Editor’s note: This article is part of a package based on research by Al-Fanar Media into job benefits and protections for professors at universities in the Arab world. For an overview of the findings, see “Lacking Job Security and Benefits, Many Arab Professors Lose Interest in Academia.”
BEIRUT—With more than 40 universities, the higher-education sector in Lebanon, a country with a population of less than seven million, should be a substantial employer attracting highly educated people seeking a teaching career.
But university faculty members have seen their socio-economic status decline in recent years, especially since an unprecedented economic crisis has gripped Lebanon since 2019. Skyrocketing inflation, devaluation of the Lebanese pound and scarcity of foreign currency forced many establishments to cut salaries, scrap benefits, and lay off staff members. (See a related article, “Lebanon’s Double Crisis Crushes Both Students and Universities.”)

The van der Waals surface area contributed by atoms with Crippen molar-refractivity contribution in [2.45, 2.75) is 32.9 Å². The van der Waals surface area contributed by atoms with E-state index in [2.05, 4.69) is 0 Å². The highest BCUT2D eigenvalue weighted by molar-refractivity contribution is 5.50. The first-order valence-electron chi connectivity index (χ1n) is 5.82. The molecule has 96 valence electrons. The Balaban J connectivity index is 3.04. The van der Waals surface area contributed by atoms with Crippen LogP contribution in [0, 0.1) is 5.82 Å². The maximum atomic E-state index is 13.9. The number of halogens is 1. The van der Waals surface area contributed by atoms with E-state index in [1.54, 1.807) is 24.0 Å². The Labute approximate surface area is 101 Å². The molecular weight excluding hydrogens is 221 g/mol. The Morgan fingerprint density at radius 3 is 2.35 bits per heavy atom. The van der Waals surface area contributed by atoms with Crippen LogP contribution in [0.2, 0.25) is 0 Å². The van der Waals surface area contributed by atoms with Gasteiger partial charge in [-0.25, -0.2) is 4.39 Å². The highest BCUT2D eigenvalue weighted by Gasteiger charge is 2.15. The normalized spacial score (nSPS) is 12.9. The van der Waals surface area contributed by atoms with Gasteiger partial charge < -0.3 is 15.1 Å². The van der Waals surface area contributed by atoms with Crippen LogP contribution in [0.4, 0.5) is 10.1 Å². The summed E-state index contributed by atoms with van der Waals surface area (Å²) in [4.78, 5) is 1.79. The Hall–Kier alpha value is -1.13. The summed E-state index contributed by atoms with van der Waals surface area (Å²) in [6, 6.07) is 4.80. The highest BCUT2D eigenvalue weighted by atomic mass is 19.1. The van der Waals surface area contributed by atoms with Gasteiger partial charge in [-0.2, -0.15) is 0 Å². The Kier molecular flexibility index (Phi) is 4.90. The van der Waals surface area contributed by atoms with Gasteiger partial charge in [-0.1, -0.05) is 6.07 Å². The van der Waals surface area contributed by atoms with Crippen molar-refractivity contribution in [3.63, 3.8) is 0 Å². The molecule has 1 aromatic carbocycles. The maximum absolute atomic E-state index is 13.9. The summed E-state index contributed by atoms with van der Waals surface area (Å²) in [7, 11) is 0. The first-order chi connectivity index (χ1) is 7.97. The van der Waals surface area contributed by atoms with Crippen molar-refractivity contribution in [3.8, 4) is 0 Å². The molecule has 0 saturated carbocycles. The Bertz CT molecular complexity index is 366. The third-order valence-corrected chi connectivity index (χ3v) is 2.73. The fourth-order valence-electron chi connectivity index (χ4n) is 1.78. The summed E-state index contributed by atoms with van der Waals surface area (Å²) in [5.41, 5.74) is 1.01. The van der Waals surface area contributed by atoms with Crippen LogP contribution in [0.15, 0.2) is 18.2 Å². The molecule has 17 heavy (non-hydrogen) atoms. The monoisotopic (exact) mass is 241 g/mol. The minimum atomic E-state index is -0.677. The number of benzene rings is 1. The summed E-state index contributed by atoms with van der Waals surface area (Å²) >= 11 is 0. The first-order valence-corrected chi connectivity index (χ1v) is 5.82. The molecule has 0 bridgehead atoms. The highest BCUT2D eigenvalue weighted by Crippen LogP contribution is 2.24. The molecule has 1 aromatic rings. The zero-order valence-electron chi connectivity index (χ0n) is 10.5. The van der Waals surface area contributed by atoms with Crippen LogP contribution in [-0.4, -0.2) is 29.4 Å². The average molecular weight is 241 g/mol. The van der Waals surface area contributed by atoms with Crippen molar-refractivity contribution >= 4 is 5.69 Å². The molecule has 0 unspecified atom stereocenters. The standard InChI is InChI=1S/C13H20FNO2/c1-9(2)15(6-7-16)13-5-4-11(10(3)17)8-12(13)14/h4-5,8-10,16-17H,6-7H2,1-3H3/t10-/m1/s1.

Attractive Benefits for Some
Hala Auji, an assistant professor of art history at the American University of Beirut, feels in a privileged position, unlike part-time and non-professorial rank colleagues whose contracts are not automatically renewed.
“I hold a tenure-track position, which allows for a longer contract of three to four years, renewable after the first four years,” Auji said.
The Lebanese pound has lost 80 percent of its value, hitting instructors who were traditionally paid in local currency. As a full-time faculty member, Auji receives an attractive benefits package including health insurance coverage for herself and her family, educational benefits for her children, and a temporary housing subsidy. She is also entitled to retirement plans.
“For most of my colleagues and I, who have dependent family members, one of the draws of a full-time position at AUB is the benefits package, which is rather generous, especially when compared to those of other local and international universities,” Auji stressed.
Zero Benefits for Others
For the 2020-21 academic year, the university granted full-time faculty members a portion of their salaries in U.S. dollars. However, it is not clear whether the arrangement will be upheld in the coming academic year.